Mechagon is a place I spent less time in, but I enjoyed the time I spent. The crafting stuff you can do with its custom Tinkering is cool, as is the unifying use of the tinkering mechanics across the zone. The flavor is fun – silly, light-hearted gnome and goblin stuff. The landmass is pretty light – there’s not a whole lot of land there, and exploring the full zone on the ground doesn’t take that long. It’s not nearly as dense as Nazjatar, but still uses weird angles to expand the perceived size, such that orienting yourself without the map on day 1 is a bit tricky. Flying here seems like it will be a challenge, as there are roaming flying mobs that seem to be there solely to challenge flight. The punchcard trinket seems worthless to raiders, but will be a nice item level inflation mechanism for LFR heroes to reach the needed item level to queue for Azshara’s Eternal Palace.
Story-wise, the early part of this patch is falling on its ass a bit. The Alliance introduction to Nazjatar is supremely lacking in detail, and while the Ankoan are cool (and perhaps a sure sign that the Jinyu will end up as an Allied Race at some point), they are also devoid of a lot of characterization. All of the voice actors used for their dialog and emotes sound like surfer bros, which is slightly disorienting. Azshara’s presence early-on is cool, but there is a lot of oddness surrounding it. She has been trying to steal the Tidestone of Golganneth for a long time, and when she finally succeeds, she gives it to a lackey (who we are almost certainly going to kill). Her derision to the creeping void of N’Zoth fits with the characterization we saw in last summer’s Warbringers: Azshara, though. The other thing, which has been pointed out a lot at this point – the image of a dozen Alliance boats chasing 4 Horde vessels is hilarious, but interestingly, Nathanos seems prepared for the reveal of Nazjatar by Azshara, and the wreckage seems to be primarily Alliance vessels – I didn’t see any wrecked Horde boats.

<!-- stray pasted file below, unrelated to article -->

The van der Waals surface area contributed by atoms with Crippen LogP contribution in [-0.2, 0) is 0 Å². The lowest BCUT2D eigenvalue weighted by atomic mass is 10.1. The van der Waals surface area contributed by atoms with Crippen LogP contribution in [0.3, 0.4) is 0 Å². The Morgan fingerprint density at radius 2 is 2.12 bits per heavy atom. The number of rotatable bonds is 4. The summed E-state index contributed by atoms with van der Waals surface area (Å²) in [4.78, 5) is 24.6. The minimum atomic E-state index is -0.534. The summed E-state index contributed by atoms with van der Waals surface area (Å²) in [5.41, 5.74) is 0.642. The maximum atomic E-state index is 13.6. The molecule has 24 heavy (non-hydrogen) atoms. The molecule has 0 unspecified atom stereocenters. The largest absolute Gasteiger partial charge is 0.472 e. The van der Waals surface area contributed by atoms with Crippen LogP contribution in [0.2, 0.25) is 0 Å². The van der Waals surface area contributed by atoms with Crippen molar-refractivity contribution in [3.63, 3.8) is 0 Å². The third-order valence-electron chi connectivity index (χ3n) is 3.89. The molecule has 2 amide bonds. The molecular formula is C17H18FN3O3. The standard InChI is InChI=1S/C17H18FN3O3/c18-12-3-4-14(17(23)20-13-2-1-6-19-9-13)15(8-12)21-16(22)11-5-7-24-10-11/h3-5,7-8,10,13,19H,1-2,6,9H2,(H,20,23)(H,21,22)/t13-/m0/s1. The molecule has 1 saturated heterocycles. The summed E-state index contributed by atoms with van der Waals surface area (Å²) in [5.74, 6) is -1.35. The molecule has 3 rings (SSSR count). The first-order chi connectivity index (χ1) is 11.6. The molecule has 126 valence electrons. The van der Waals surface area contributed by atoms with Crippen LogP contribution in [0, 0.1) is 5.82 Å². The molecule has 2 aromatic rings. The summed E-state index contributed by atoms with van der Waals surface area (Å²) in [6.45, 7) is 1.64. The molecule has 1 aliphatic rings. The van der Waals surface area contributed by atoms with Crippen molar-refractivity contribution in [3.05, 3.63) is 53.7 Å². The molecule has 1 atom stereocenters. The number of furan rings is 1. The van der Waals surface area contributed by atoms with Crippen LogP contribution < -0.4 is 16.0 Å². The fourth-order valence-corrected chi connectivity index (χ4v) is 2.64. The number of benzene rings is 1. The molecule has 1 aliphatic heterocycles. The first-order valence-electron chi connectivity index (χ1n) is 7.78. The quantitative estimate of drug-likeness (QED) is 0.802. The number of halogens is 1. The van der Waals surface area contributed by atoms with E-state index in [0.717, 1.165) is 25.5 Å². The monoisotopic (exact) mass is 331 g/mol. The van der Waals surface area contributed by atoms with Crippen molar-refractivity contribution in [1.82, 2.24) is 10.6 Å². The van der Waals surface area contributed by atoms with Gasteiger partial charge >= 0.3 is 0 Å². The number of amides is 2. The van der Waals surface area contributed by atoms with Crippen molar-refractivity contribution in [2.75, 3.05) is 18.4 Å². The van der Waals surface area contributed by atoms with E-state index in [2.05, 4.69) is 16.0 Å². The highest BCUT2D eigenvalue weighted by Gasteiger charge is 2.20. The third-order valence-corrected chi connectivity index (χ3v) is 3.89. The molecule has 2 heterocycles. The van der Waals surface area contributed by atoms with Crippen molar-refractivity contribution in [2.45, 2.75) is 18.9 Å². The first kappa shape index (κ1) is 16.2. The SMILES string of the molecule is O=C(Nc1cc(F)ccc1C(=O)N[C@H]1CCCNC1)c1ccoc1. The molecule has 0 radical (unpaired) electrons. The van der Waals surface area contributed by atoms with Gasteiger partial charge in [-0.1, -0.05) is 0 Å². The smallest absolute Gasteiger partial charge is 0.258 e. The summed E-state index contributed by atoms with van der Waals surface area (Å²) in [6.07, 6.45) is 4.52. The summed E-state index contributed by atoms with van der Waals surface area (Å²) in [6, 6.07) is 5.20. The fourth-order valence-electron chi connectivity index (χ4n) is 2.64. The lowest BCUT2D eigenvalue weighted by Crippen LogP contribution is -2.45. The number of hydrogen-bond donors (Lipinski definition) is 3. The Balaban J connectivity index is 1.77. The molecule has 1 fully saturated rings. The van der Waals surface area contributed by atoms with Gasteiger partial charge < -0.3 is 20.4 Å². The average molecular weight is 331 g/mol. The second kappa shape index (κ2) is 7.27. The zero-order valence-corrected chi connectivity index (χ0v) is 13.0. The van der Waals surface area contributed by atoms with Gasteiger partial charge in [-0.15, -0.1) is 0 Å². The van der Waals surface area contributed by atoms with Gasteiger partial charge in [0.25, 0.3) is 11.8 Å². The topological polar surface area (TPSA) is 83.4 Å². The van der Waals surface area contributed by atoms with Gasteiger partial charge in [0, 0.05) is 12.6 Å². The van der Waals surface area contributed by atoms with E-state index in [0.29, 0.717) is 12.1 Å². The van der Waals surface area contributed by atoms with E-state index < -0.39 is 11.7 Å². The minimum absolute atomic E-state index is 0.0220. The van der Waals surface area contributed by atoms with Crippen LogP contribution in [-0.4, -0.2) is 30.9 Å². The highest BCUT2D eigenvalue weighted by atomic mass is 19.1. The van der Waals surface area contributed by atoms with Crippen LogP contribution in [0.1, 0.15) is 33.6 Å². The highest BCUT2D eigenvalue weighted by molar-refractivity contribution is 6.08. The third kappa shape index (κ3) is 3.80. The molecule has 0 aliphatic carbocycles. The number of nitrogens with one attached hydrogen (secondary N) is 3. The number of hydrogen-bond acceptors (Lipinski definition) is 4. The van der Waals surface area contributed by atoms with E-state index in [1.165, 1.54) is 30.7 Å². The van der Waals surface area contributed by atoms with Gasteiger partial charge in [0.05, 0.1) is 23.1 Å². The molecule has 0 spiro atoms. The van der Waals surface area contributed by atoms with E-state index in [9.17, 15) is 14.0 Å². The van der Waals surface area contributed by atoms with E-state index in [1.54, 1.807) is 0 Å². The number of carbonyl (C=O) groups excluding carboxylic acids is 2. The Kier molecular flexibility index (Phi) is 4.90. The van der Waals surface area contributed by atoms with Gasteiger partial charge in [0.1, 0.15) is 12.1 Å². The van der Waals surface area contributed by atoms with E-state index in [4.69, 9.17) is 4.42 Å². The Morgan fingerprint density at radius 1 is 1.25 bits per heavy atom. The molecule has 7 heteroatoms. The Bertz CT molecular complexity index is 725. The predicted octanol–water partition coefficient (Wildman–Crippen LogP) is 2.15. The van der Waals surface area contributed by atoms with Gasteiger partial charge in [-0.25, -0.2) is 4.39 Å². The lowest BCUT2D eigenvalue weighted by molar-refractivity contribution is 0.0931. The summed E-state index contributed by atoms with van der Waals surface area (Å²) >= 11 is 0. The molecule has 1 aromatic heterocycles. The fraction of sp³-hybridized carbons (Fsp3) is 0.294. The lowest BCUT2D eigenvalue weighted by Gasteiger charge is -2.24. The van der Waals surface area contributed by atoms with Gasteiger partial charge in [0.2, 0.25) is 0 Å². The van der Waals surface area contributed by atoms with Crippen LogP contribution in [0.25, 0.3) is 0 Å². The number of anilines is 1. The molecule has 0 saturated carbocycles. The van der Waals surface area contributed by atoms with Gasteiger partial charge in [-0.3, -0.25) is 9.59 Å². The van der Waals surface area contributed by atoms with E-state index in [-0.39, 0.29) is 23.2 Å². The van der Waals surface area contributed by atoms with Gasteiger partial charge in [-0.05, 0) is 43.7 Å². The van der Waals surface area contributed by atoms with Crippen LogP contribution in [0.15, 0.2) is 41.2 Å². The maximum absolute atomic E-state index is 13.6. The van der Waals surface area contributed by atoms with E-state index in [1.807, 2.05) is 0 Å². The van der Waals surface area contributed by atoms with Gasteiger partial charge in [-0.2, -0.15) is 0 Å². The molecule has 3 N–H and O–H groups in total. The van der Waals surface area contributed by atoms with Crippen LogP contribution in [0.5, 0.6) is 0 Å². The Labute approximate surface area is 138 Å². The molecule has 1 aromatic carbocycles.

Class balance wise, my haste as Havoc felt like it was contributing less, somehow? I felt slower than I did pre-patch, and while my DPS numbers were roughly in-line with expectation, it felt off, somehow. The new Heart of Azeroth systems are not very well touched upon when starting the patch – there just isn’t a lot of essence acquisition happening at this point and the starter essence is a bit of a bland entry point. I did confirm for myself that essences are per spec (assignment wise) so I was able to use the same essence for both Havoc and Vengeance, which is a relief – no duplicate essence farming and no locking in a single essence tree that has to work for all specs you play on that character.
Lastly, to summarize my screenshot experience (which I will substantiate with actual uploads when I am home later today) – flowing sea walls are cool as hell and the visual of the threatening sea being held at bay is awesome.
My early impressions of Rise of Azshara are positive, although, I am waiting on final judgment for more content. We still have Season 3, the remaining quests, and the actual unlock of flying to go!